When the railway was first opened in March 1865, a station was provided immediately east of the main road bridge and was initially known as Fullerton Bridge. In October 1871 this changed to plain Fullerton. The line was doubled in time for the opening of a branch from Fullerton to Longparish and Hurstbourne (on the Basingstoke to Salisbury line west of Whitchurch) in June 1885. Fullerton station was moved about 150 yards south-eastwards to accommodate the junction. This new station was known as Fullerton Junction from May 1889 to July 1929 when it reverted to plain Fullerton.
The branch to Hurstbourne was closed to passengers in July 1931. Closed completely from Hurstbourne to Longparish in May 1934 and subsequently dismantled, the remaining branch to the latter place was busy during the war serving extensive RAF ammunition stores. The line was completely closed in May 1956. Closure of the “Sprat & Winkle” line came on 7 September 1964 between Kimbridge Junction (north of Romsey) and Andover Town station. The track was lifted and the junction station buildings were demolished in the autumn of 1968 and 1969. The old station house at the original station remains and has been much extended. The remains of its platforms are still present in the garden. The remains of the Junction station’s platforms can be seen in the trees and bushes that now occupy that part of the site.
Having come under the main road bridge and past the old station, the line of the canal followed a course immediately south-west of the Junction station. Fullerton Lock seems to have been located in this area somewhere between the two river crossings of the Test and Anton. It had a small rise of just over 4 feet (1.3m) which is approximately the difference in river levels at the two crossings.
Fullerton Station to Testcombe
South of Fullerton station, the canal crossed the River Test on a low aqueduct. When converted to a single track railway, it seems that the railway crossed the river in the same place although the railway track southwards was up to about 12 yards (11m) to the west of the canal to ease the curve under the Testcombe road bridge. When the line was doubled in the early 1880’s the line was further eased to the west by up to 25 yards (23m) more. The old routes of the canal and the earlier railway have been incorporated into the grounds of the houses in Coley Lane. Also Kitecombe Lock was probably between the road bridge and the Test aqueduct and little if any trace of these features is visible today.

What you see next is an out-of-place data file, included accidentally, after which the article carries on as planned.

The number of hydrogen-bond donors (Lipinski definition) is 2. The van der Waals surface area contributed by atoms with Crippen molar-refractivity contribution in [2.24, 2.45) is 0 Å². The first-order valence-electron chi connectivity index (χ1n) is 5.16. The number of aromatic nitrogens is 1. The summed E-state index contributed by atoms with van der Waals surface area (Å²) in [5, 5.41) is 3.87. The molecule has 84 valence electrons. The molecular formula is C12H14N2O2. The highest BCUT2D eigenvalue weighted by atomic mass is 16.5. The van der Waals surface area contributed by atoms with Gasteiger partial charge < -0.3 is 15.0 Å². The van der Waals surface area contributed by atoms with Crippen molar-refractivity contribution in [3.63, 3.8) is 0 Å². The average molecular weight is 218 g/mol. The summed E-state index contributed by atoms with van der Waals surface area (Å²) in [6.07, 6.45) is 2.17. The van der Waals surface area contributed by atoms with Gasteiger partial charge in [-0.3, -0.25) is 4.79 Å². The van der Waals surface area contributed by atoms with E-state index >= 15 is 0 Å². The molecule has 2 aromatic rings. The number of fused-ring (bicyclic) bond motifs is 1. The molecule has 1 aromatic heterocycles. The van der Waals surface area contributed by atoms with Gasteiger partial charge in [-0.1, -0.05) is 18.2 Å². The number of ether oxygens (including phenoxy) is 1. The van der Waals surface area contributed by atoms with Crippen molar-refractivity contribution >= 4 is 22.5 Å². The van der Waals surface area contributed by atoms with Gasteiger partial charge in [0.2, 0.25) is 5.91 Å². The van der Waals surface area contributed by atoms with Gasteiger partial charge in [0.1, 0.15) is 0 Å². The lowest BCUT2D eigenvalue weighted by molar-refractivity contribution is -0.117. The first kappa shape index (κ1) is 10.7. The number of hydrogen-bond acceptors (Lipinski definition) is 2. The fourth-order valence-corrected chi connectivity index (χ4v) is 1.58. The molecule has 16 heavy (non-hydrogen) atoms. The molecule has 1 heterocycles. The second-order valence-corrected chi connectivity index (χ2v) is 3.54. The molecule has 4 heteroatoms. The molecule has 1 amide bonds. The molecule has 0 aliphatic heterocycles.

The canal / railway route passes under the A3057 again at Testcombe Bridge. In the 18th century, Testcombe was usually referred to as Kitcombe or Kitecombe and earlier as Titcombe. Maybe Victorian sensibilities were put out by the latter form and is today called Testcombe. In fact there are now 3 bridges in close proximity. The first is the bridge over the River Test next to The Mayfly public house (formerly the Seven Stars). Then to the east come two two-arch bridges that each spanned railway lines.
The first railway bridge was built in about 1864 on the course of the canal, replacing the waterway bridge. It has two arches to accommodate a double track but only the western arch was ever used. When the line was doubled in the 1880s, a new bridge was built about 25 yards (23m) to the west so that a less sharp curve could be laid out and this involved moving about 100 yards of the easternmost channel of the River Test south of the road a few yards to the west. Somewhat surprisingly, the older railway bridge was not demolished.
Immediately north of the railway bridges, the Test Way joins the route of the dismantled railway. This long distance path runs for 44 miles (71km) from Inkpen Hill, just over the county boundary in Berkshire, to Eling at the head of Southampton Water. The Way utilises the former railway until Lower Brook, north of Romsey.
Testcombe to Leckford
The former canal / railway now runs beside or near to the A3057 all the way to Stockbridge along the east side of the Test valley and initially with the River Test just a few yards to the west. In some places where the railway eased bends in the canal line, a depression beside the railway formation can be seen amongst the trees and bushes but in many places the original line of the railway coincided with the canal.
The first accommodation bridge over the former railway is ⅔ mile (1.0km) south of Testcombe. A few yards north of the bridge, the line of the canal veers east slightly to run about a dozen yards east of and parallel to the railway. Nearly 200 yards (180m) south of the bridge, a depression in the wide “verge” on the south-east side of the Test Way marks the position of Leckford Lock.